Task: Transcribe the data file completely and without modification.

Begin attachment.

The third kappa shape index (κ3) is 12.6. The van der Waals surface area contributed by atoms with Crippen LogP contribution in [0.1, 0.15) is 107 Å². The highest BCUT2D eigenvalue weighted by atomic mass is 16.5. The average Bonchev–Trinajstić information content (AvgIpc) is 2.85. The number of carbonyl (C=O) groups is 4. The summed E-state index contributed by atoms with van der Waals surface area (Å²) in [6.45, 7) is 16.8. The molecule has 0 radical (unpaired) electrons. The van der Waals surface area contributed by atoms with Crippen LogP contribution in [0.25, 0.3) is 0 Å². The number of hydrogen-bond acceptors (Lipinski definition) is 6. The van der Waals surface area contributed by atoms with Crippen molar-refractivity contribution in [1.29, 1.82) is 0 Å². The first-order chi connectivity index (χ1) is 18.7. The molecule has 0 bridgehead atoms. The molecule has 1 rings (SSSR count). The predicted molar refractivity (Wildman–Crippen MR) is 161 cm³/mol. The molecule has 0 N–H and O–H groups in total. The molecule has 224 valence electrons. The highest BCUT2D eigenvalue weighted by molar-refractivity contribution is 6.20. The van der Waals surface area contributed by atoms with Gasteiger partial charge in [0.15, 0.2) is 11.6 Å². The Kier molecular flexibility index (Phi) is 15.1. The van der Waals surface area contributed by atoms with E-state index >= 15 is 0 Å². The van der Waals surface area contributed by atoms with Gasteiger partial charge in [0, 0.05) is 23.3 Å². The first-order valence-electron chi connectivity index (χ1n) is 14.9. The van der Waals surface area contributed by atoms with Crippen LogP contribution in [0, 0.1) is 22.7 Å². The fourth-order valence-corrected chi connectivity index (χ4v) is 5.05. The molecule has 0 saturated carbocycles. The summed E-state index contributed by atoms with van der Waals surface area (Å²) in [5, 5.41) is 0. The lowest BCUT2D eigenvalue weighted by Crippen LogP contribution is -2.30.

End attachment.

The third kappa shape index (κ3) is 12.6. The van der Waals surface area contributed by atoms with Crippen LogP contribution in [0.1, 0.15) is 107 Å². The highest BCUT2D eigenvalue weighted by atomic mass is 16.5. The average Bonchev–Trinajstić information content (AvgIpc) is 2.85. The number of carbonyl (C=O) groups is 4. The summed E-state index contributed by atoms with van der Waals surface area (Å²) in [6.45, 7) is 16.8. The molecule has 0 radical (unpaired) electrons. The van der Waals surface area contributed by atoms with Crippen LogP contribution in [0.25, 0.3) is 0 Å². The number of hydrogen-bond acceptors (Lipinski definition) is 6. The van der Waals surface area contributed by atoms with Crippen molar-refractivity contribution in [1.29, 1.82) is 0 Å². The first-order chi connectivity index (χ1) is 18.7. The molecule has 0 bridgehead atoms. The molecule has 1 rings (SSSR count). The predicted molar refractivity (Wildman–Crippen MR) is 161 cm³/mol. The molecule has 0 N–H and O–H groups in total. The molecule has 224 valence electrons. The highest BCUT2D eigenvalue weighted by molar-refractivity contribution is 6.20. The van der Waals surface area contributed by atoms with Gasteiger partial charge in [0.15, 0.2) is 11.6 Å². The Kier molecular flexibility index (Phi) is 15.1. The van der Waals surface area contributed by atoms with E-state index >= 15 is 0 Å². The van der Waals surface area contributed by atoms with Gasteiger partial charge in [0, 0.05) is 23.3 Å². The first-order valence-electron chi connectivity index (χ1n) is 14.9. The van der Waals surface area contributed by atoms with Crippen LogP contribution in [0, 0.1) is 22.7 Å². The fourth-order valence-corrected chi connectivity index (χ4v) is 5.05. The molecule has 0 saturated carbocycles. The summed E-state index contributed by atoms with van der Waals surface area (Å²) in [5, 5.41) is 0. The lowest BCUT2D eigenvalue weighted by Crippen LogP contribution is -2.30.